October 18 I Tuesday
2 Thessalonians 1
“But he said to them, ‘Unless I see the nail marks in His hands and put my finger where the nails were, and put my hand into His side, I will not believe.’” —John 20:25
Some people could be told the same thing by a hundred different people and will not believe it because it exceeds the boundaries of human logic and they were not there to experience it themselves. This was the case with Thomas who was not present when Jesus first appeared to His disciples after His resurrection. From this account, we learn a vitally important aspect of the Christian life.
Standing apart from other believers is going to leave us vulnerable to doubt. The Christian life is not meant to be lived in isolation. Again and again, God meets with us within a context of fellow believers and works communally among us. Paul’s letters to the Corinthians and Ephesians talk about being built together into one body of which Christ is the head. Paul writes, “Now you are the body of Christ, and each one of you is a part of it” (1 Corinthians 12:27).
It is true that a person comes to Christ individually. At the moment of repenting our sin and placing our faith in Christ, we are baptized by the Holy Spirit into the body of Christ. Within that body, we become part of a new community, where we have different gifts and functions that are designed to work interdependently on one another. We must not and cannot seek to live in isolation from a community of believers. That is why Christ gave us the church—to be united as one body for God’s work in this world.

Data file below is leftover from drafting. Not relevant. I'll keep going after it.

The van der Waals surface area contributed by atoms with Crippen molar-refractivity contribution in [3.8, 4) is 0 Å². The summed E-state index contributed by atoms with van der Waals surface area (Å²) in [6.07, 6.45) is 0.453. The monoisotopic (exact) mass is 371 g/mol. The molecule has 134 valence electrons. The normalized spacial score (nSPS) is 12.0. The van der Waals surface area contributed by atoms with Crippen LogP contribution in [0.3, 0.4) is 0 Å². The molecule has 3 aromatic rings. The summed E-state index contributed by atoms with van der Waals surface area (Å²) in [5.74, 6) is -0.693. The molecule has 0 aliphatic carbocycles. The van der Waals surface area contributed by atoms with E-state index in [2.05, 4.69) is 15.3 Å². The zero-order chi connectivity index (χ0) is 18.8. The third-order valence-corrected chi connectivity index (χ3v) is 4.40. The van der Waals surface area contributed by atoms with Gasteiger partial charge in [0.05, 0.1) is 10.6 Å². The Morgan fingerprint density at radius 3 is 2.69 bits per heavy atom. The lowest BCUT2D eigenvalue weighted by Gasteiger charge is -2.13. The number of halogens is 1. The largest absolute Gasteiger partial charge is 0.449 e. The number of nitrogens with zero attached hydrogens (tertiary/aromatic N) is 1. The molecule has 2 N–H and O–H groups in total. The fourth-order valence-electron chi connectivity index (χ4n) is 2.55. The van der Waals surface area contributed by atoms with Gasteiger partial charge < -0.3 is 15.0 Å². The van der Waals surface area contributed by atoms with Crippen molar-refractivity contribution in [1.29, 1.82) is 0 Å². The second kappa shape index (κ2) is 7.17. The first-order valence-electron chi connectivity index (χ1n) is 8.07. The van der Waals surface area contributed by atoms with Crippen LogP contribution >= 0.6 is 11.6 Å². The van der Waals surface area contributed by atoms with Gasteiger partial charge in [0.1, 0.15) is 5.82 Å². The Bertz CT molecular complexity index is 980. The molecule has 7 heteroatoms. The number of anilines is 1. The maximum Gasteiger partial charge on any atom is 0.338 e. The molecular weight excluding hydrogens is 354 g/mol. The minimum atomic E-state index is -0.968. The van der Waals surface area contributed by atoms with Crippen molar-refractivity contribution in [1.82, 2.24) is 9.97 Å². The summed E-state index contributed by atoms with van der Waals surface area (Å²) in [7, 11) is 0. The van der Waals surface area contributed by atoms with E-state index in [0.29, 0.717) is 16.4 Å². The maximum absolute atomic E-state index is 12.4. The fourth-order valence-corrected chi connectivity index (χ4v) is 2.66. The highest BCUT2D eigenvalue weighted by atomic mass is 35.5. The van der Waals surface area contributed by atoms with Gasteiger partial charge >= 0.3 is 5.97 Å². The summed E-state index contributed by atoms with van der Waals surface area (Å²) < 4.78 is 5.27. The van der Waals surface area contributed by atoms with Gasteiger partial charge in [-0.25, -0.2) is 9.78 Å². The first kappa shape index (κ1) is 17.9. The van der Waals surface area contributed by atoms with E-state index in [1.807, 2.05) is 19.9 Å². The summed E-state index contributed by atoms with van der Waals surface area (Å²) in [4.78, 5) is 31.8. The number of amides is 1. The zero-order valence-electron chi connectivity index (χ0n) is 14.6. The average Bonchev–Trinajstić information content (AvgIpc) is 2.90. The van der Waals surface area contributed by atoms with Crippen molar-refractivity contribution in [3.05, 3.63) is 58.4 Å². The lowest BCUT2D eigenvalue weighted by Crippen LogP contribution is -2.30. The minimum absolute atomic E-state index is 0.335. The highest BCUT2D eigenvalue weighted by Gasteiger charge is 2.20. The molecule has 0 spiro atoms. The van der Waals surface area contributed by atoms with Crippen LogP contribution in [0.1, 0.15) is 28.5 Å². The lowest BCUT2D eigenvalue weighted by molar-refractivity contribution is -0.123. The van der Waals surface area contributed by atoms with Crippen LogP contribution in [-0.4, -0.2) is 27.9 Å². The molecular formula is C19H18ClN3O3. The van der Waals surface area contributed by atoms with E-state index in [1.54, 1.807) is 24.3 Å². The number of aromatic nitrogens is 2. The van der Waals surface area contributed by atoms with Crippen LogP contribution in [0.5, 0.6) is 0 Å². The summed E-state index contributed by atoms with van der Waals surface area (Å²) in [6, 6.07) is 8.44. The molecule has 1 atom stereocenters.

We often hear people say that they can be a Christian without being part of the church, and there is a technical sense in which that is true. However, we will never thrive as a Christian, nor reach our full potential outside of a community of believers. Many people attend church occasionally, while others go to one church one week, another church the next week and will watch at home another week. They do not commit to one congregation, and when they run into hardship, they find it difficult to cope because they lack an established presence in the fellowship that God intended us to be a part of.
It is not purely incidental that Thomas doubted when he had been separated from the group of disciples. Thomas’s experience tells us how essential it is for us to become a part of an assembly of believers, who together, meet with God, study the Scriptures and pray collectively. Isolation will inevitably take the fire out of our hearts and our lives, but when we come together, we are nourished, supported and encouraged in our spiritual growth as Christ intends for us.
Prayer: Dear Lord, help me find the place where You know I could best serve You. Help me to become part of a loving, caring community of believers, amen!